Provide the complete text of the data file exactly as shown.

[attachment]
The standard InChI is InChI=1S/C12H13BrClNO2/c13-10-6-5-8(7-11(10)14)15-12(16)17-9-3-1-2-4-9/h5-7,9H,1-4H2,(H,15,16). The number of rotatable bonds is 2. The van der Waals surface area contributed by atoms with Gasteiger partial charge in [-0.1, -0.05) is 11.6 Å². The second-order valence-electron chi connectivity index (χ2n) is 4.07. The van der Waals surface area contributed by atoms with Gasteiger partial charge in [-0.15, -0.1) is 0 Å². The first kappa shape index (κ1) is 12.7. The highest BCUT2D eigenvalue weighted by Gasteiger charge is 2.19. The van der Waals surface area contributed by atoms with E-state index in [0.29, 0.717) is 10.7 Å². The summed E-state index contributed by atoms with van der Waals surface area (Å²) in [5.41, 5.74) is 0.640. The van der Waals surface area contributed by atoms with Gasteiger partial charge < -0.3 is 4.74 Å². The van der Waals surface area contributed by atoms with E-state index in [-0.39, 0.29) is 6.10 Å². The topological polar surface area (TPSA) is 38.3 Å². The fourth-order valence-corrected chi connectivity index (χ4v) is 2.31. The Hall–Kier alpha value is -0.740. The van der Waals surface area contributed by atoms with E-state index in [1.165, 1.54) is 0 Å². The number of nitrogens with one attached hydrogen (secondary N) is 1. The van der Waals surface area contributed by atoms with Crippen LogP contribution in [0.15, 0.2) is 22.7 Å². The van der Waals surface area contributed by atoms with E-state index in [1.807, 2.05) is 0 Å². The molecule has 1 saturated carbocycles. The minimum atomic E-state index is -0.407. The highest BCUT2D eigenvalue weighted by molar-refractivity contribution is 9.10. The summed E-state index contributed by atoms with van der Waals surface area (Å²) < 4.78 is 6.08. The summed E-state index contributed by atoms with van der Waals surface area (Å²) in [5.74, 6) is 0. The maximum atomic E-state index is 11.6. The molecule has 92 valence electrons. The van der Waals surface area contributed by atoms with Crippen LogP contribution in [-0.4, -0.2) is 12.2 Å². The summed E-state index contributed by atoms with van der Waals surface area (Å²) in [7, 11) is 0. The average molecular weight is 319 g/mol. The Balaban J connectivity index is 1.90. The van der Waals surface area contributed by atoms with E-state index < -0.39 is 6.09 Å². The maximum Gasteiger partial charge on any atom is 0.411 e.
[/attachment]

The standard InChI is InChI=1S/C12H13BrClNO2/c13-10-6-5-8(7-11(10)14)15-12(16)17-9-3-1-2-4-9/h5-7,9H,1-4H2,(H,15,16). The number of rotatable bonds is 2. The van der Waals surface area contributed by atoms with Gasteiger partial charge in [-0.1, -0.05) is 11.6 Å². The second-order valence-electron chi connectivity index (χ2n) is 4.07. The van der Waals surface area contributed by atoms with Gasteiger partial charge in [-0.15, -0.1) is 0 Å². The first kappa shape index (κ1) is 12.7. The highest BCUT2D eigenvalue weighted by Gasteiger charge is 2.19. The van der Waals surface area contributed by atoms with E-state index in [0.29, 0.717) is 10.7 Å². The summed E-state index contributed by atoms with van der Waals surface area (Å²) in [5.41, 5.74) is 0.640. The van der Waals surface area contributed by atoms with Gasteiger partial charge < -0.3 is 4.74 Å². The van der Waals surface area contributed by atoms with E-state index in [-0.39, 0.29) is 6.10 Å². The topological polar surface area (TPSA) is 38.3 Å². The fourth-order valence-corrected chi connectivity index (χ4v) is 2.31. The Hall–Kier alpha value is -0.740. The van der Waals surface area contributed by atoms with E-state index in [1.165, 1.54) is 0 Å². The number of nitrogens with one attached hydrogen (secondary N) is 1. The van der Waals surface area contributed by atoms with Crippen LogP contribution in [0.15, 0.2) is 22.7 Å². The van der Waals surface area contributed by atoms with E-state index in [1.807, 2.05) is 0 Å². The molecule has 1 saturated carbocycles. The minimum atomic E-state index is -0.407. The highest BCUT2D eigenvalue weighted by molar-refractivity contribution is 9.10. The summed E-state index contributed by atoms with van der Waals surface area (Å²) < 4.78 is 6.08. The summed E-state index contributed by atoms with van der Waals surface area (Å²) in [5.74, 6) is 0. The maximum atomic E-state index is 11.6. The molecule has 92 valence electrons. The van der Waals surface area contributed by atoms with Crippen LogP contribution in [-0.4, -0.2) is 12.2 Å². The summed E-state index contributed by atoms with van der Waals surface area (Å²) in [7, 11) is 0. The average molecular weight is 319 g/mol. The Balaban J connectivity index is 1.90. The van der Waals surface area contributed by atoms with E-state index < -0.39 is 6.09 Å². The maximum Gasteiger partial charge on any atom is 0.411 e.